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|05-04-2004, 08:44 AM||#1|
YT 6000 Club Member
Join Date: Nov 2003
Location: Seattle, WA
[News] After Yorkie Death, Town Requires Microchips
Poor lady lost two dogs to vicious attacks!
But I don't particularly see the point of requiring a microchip. Don't wild dogs just run off after an attack? I highly doubt that lady was able to catch the dog that attacked her Yorkie and keep it at bay until animal control came...
Prior to passage on Monday night of a tougher animal control ordinance for Freeport, City Council members growled about some of the new rules it creates, including a requirement that all dogs registered in the city receive an implanted microchip or tattoo identification.
Sixth-ward Alderman Shawn Boldt, in particular, took exception to that requirement, and proposed an amendment eliminating the ID rule. But his proposal died for lack of a second.
After some debate and public comment, the ordinance - which also includes higher penalties for offenses like allowing animals to roam at large and a process for declaring offending dogs vicious or dangerous - passed 7 to 1, with only Boldt voting against.
However, First-ward Alderman George Gaulrapp was among those who voted for it despite voicing some reservations.
"I'm opposed to the idea of a microchip," he said at one point.
Fourth-ward Alderman Mike Clark said that while he had reservations about aspects of the proposal early in its creation, he felt the "lengthy" process leading to approval had provided for plenty of perspectives. The second ward's Nickee Bender sought to reassure those concerned, saying that "right now we need to pass this ... in the future we can go back and change it."
Cats weren't immune from the city's tougher stance on animals. The ordinance, which includes new rules pertaining to cats, doesn't go far enough to control the behavior of errant felines in Freeport, said citizen Jim Kantor, who spoke prior to the vote.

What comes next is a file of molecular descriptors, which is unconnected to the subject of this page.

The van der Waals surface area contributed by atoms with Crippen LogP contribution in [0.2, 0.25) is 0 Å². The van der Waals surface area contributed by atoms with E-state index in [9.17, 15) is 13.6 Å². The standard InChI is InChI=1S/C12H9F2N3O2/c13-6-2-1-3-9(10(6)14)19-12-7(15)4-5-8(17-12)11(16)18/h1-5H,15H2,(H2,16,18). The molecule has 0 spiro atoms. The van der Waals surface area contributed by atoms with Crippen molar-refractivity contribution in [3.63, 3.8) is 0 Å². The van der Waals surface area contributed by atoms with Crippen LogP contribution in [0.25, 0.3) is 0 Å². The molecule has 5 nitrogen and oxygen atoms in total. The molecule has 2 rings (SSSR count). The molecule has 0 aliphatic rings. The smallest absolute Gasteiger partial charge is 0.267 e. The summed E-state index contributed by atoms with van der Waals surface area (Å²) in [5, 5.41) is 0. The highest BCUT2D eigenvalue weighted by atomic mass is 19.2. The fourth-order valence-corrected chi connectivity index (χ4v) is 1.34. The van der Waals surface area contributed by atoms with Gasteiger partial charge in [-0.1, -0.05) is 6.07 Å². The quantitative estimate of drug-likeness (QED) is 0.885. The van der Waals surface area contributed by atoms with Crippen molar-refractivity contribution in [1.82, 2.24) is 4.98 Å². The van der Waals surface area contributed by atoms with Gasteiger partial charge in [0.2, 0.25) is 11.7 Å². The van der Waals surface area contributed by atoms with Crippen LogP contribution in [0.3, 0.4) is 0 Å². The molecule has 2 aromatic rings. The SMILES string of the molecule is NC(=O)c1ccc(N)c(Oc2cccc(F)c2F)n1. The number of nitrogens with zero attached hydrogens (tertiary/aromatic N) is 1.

"The only reason you're not overrun by cats is that the humane society is harboring about a 100 or so cats," he said, adding that "cats bite."
The animal control ordinance gained momentum last year following a Freeport woman's second encounter with a vicious dog. A Rottweiler attacked 57-year-old Janet Gale in her driveway in January, killing her Yorkshire terrier and leaving her with cuts and scratches. In the 1990s, Gale lost another small dog in an attack by a stray pit bull.
She was a frequent presence at City Hall as the ordinance was being discussed.
Suzanne Cook, a citizen who spoke prior to Monday's vote, said she feared that city officials were punishing law-abiding dog owners for the actions of a few irresponsible dog owners.
"Possibly the ordinance needs to go back and be looked at again by people who know dog behavior," Cook said.
But Jim Dawson, who represents the 5th ward, said the city had been working on the ordinance long before the second attack on Gale.
"This is a good ordinance," Dawson said. "Now we have something to work with."
Alderman at large Dean Wright responded to another citizen who questioned whether the city was resorting to "Gestapo" tactics to rein in dangerous dogs. He and several other alderman said the ordinance isn't designed to target the city's responsible pet owners, but those who run afoul of the law and common sense.
"It's not like there are going to be jack-booted thugs who will take Scruffy away for barking," Wright said.